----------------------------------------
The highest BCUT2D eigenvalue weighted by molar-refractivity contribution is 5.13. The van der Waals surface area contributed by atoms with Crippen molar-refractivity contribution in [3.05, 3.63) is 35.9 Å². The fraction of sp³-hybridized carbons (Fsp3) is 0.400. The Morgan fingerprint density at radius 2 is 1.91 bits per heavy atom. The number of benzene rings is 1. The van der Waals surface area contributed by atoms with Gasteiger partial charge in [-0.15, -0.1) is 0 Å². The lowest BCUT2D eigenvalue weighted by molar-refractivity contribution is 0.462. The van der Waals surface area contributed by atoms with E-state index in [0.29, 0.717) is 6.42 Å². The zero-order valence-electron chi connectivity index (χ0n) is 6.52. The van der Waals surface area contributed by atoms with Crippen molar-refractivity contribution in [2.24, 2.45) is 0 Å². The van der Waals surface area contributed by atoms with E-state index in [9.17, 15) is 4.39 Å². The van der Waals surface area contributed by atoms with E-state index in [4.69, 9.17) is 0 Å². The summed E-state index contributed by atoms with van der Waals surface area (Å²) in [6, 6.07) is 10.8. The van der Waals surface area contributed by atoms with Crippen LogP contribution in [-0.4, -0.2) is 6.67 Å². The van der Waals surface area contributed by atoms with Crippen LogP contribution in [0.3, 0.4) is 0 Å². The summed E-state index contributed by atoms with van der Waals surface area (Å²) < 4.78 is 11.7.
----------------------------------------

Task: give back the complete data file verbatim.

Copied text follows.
The highest BCUT2D eigenvalue weighted by molar-refractivity contribution is 5.13. The van der Waals surface area contributed by atoms with Crippen molar-refractivity contribution in [3.05, 3.63) is 35.9 Å². The fraction of sp³-hybridized carbons (Fsp3) is 0.400. The Morgan fingerprint density at radius 2 is 1.91 bits per heavy atom. The number of benzene rings is 1. The van der Waals surface area contributed by atoms with Gasteiger partial charge in [-0.15, -0.1) is 0 Å². The lowest BCUT2D eigenvalue weighted by molar-refractivity contribution is 0.462. The van der Waals surface area contributed by atoms with E-state index in [0.29, 0.717) is 6.42 Å². The zero-order valence-electron chi connectivity index (χ0n) is 6.52. The van der Waals surface area contributed by atoms with Crippen molar-refractivity contribution in [2.24, 2.45) is 0 Å². The van der Waals surface area contributed by atoms with E-state index in [9.17, 15) is 4.39 Å². The van der Waals surface area contributed by atoms with E-state index in [4.69, 9.17) is 0 Å². The summed E-state index contributed by atoms with van der Waals surface area (Å²) in [6, 6.07) is 10.8. The van der Waals surface area contributed by atoms with Crippen LogP contribution in [-0.4, -0.2) is 6.67 Å². The van der Waals surface area contributed by atoms with Crippen LogP contribution in [0.3, 0.4) is 0 Å². The summed E-state index contributed by atoms with van der Waals surface area (Å²) < 4.78 is 11.7.